If you are a black defendant, hold out for a jury with at least one black member. An all-white jury is much more likely to convict you. If you are a white criminal, your odds of evading punishment improve if there are no black members of the jury.
That is the conclusion of a new study led by Duke University researchers. As shown in the infographic below, a black defendant whose case is heard before an all-white jury has an 81% chance of being convicted. A white defendant appearing before a similar jury will be convicted 66% of the time.
Add one black juror, and watch how the odds change. A black defendant’s chance of being convicted drops to 71%, while a white’s increases to 73%.
The researchers focused on 700 trials in Florida’s Sarasota and Lake Counties, between 2000 and 2010. While this study deals only with felony trials, the implications reach beyond the court system.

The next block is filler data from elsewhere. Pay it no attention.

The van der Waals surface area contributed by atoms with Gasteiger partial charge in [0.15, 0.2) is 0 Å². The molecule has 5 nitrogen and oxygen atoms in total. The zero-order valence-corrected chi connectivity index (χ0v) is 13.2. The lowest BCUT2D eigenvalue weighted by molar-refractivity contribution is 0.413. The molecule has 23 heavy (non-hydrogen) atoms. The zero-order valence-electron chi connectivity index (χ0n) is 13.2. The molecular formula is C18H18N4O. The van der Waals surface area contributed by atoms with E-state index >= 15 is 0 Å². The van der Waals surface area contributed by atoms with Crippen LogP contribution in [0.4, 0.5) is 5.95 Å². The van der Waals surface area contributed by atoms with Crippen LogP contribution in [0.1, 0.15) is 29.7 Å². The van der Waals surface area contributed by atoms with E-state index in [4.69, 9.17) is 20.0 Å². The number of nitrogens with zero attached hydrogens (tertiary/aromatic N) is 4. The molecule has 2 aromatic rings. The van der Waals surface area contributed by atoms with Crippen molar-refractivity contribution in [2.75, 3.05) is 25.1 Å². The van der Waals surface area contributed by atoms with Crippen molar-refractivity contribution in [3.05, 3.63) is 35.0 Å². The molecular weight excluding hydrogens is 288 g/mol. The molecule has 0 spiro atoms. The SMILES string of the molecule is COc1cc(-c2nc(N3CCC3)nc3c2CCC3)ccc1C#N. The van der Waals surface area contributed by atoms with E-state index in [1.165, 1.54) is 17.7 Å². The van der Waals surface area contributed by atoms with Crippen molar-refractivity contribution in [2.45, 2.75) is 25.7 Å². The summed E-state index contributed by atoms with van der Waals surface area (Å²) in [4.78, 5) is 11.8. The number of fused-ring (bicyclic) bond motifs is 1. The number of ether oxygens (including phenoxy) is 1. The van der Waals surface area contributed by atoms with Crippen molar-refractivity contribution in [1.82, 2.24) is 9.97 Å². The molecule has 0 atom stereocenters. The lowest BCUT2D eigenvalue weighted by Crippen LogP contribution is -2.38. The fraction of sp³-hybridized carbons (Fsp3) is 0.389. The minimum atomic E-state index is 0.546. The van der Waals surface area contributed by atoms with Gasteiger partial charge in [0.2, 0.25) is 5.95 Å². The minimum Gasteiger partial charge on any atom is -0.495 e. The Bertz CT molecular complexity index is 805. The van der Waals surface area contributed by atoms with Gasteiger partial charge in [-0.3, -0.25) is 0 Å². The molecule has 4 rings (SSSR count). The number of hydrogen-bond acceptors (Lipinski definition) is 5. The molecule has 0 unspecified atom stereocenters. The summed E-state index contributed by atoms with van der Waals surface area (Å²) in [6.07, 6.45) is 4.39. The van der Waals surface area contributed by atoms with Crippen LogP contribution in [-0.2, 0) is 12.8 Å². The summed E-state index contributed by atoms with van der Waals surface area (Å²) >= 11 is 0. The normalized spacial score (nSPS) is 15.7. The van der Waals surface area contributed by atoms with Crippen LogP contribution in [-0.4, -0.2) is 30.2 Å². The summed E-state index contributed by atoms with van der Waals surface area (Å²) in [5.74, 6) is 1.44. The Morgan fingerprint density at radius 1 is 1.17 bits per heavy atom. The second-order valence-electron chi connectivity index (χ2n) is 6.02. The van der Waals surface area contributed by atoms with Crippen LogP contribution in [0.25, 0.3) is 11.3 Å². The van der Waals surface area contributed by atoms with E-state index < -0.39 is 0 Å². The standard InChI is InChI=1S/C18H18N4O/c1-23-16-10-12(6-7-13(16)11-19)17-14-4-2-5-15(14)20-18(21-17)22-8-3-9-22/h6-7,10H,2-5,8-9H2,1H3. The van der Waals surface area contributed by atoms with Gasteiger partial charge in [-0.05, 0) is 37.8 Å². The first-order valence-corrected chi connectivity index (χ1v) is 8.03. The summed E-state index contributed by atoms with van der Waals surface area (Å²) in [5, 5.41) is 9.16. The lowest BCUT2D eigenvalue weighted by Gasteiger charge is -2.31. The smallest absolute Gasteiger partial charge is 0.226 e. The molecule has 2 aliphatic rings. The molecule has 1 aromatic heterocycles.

Racism on juries does not exist in isolation. It is a cultural reflection. The presidential race is a telling example. Barack Obama has been bombarded with thinly disguised (and not always disguised) racist attacks from the moment of his election. The Arizona law requiring anyone to show their documents, for the “offense” of appearing non-white, is another example.
The Duke University study is a wake-up call. It puts numbers to racism. The racist divide is old, unhealthy thinking. It is time to let go of the color line.
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